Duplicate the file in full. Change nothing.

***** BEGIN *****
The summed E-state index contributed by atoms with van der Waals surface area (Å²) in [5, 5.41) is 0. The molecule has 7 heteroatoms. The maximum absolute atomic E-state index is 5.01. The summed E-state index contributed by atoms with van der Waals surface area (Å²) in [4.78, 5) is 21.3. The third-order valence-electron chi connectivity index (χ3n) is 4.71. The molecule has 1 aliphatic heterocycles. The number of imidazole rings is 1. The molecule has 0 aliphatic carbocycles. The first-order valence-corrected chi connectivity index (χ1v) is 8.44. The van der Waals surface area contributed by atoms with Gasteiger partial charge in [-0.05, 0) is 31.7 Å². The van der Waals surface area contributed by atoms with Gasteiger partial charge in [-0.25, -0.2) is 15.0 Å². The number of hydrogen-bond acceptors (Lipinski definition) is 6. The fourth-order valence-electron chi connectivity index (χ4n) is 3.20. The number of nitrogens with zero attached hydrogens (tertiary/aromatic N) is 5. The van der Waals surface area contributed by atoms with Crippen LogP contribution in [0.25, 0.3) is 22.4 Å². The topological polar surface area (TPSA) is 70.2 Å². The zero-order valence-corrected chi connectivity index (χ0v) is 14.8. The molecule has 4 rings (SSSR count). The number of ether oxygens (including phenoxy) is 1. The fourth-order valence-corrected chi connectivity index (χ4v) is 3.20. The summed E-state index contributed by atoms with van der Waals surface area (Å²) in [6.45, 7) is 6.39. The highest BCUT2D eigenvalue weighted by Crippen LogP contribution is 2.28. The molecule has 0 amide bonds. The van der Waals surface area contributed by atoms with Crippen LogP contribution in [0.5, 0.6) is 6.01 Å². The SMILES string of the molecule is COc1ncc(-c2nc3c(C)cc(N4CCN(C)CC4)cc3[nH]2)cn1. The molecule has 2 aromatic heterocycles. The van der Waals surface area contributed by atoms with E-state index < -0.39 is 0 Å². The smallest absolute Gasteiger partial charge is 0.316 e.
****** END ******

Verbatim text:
The summed E-state index contributed by atoms with van der Waals surface area (Å²) in [5, 5.41) is 0. The molecule has 7 heteroatoms. The maximum absolute atomic E-state index is 5.01. The summed E-state index contributed by atoms with van der Waals surface area (Å²) in [4.78, 5) is 21.3. The third-order valence-electron chi connectivity index (χ3n) is 4.71. The molecule has 1 aliphatic heterocycles. The number of imidazole rings is 1. The molecule has 0 aliphatic carbocycles. The first-order valence-corrected chi connectivity index (χ1v) is 8.44. The van der Waals surface area contributed by atoms with Gasteiger partial charge in [-0.05, 0) is 31.7 Å². The van der Waals surface area contributed by atoms with Gasteiger partial charge in [-0.25, -0.2) is 15.0 Å². The number of hydrogen-bond acceptors (Lipinski definition) is 6. The fourth-order valence-electron chi connectivity index (χ4n) is 3.20. The number of nitrogens with zero attached hydrogens (tertiary/aromatic N) is 5. The van der Waals surface area contributed by atoms with Crippen LogP contribution in [0.25, 0.3) is 22.4 Å². The topological polar surface area (TPSA) is 70.2 Å². The zero-order valence-corrected chi connectivity index (χ0v) is 14.8. The molecule has 4 rings (SSSR count). The number of ether oxygens (including phenoxy) is 1. The fourth-order valence-corrected chi connectivity index (χ4v) is 3.20. The summed E-state index contributed by atoms with van der Waals surface area (Å²) in [6.45, 7) is 6.39. The highest BCUT2D eigenvalue weighted by Crippen LogP contribution is 2.28. The molecule has 0 amide bonds. The van der Waals surface area contributed by atoms with Crippen LogP contribution in [0.5, 0.6) is 6.01 Å². The SMILES string of the molecule is COc1ncc(-c2nc3c(C)cc(N4CCN(C)CC4)cc3[nH]2)cn1. The molecule has 2 aromatic heterocycles. The van der Waals surface area contributed by atoms with E-state index < -0.39 is 0 Å². The smallest absolute Gasteiger partial charge is 0.316 e.